Safety in hospitals... - Page 3

Safety in hospitals...

This is a discussion on Safety in hospitals... within the Carry & Defensive Scenarios forums, part of the Defensive Carry Discussions category; I work at a walk-in Mental Health Crisis Center on hospital grounds, where we have meth users, schizophrenics, etc in all states of hostile psychosis ...

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  1. #31
    Member Array Griblik's Avatar
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    :-P

    I work at a walk-in Mental Health Crisis Center on hospital grounds, where we have meth users, schizophrenics, etc in all states of hostile psychosis coming in and out all day. How does the hospital "protect" us? Thoroughly unarmed security guards that check in twice a day, and take 5-10 minutes to respond to an emergency call, and "security" doors. Anybody want to guess how long it took one of our oh-so-endearing clients to bust down our "security" door about 2 weeks ago, while screaming "Ghosts are chasing me!" and "I'll kill you all!"..? Yeah, about as long as you spent reading that last sentence. Fortunately this guy ran out the back door as soon as he broke down the front door - (those ghosts were persistant, I guess), and he decided it'd be more fun to plop down in our back garden and play a flute of all things then to follow through on his threats, but that situation could have turned real sour real quick. Closest I've come to having to defend myself from a serious potentially life-threatening situation. Are we allowed to carry at work? Oh hell no. But you better believe I keep my OC spray and my Kubaton real close throughout the day...
    .40 is fine.


  2. #32
    VIP Member Array packinnova's Avatar
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    Quote Originally Posted by Wheel-man View Post
    Ever thought of co-staring on "It takes a theif"?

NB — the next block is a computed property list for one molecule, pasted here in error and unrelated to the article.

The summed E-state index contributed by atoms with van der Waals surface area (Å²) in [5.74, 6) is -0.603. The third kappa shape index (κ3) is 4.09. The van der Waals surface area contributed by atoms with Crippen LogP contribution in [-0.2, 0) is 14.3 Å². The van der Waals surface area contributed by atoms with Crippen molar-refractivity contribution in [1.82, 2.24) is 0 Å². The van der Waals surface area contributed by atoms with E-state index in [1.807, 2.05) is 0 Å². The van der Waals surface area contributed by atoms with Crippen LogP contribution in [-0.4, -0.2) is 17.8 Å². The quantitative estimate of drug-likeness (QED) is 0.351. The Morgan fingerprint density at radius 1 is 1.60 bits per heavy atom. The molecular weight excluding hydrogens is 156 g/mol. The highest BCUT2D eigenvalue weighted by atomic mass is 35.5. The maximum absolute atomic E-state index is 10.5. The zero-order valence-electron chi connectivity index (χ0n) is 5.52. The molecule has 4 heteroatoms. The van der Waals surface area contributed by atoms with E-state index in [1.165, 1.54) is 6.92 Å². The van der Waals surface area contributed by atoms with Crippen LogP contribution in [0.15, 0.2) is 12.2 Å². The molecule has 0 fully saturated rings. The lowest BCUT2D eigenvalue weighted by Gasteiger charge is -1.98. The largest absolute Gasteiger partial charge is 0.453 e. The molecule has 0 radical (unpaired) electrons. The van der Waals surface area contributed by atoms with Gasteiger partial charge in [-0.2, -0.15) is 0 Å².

-----------------------------------------------
    So, wow!
    Hospitals are THAT open...
    Actually our buliding wasn't even a hospital, but a keypad system is a keypad system...there's only so many types out there(except those darn biometric ones...need to get me one of those to play with)...anywhoo there were 16 floors and we only owned ...I think 10 of them? Worst part was that there was a bio lab on the 4th floor! and yes...same elevator access...same "security"....UGH! They did try somewhat with the stairways though...they had basically had mantraps set up with cages at certain floors...but they weren't all that much trouble either...doesn't help when you leave the bolts holding the cage door lto the hinges exposed...DOH!

    Oh that that takes a thief show...yeah that show really is funny! Strange how stupid people can be. Although I think you actually have to be a thief to do the show...I think that was the point. The guy that does the thieving...used to be a thief. So alas...I cannot.
    "My God David, We're a Civilized society."

    "Sure, As long as the machines are workin' and you can call 911. But you take those things away, you throw people in the dark, and you scare the crap out of them; no more rules...You'll see how primitive they can get."
    -The Mist (2007)

  3. #33
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    In my opinion hospitals, run the entire spectrum from not secure at all, to pretty darn secure in the state of Missouri. In Kansas City, while I haven't worked on an ambulance there since 1986 I do occasionally go there. Probably the two most secure in the KC Metro area are Children's Mercy Hospital and Research Medical Center.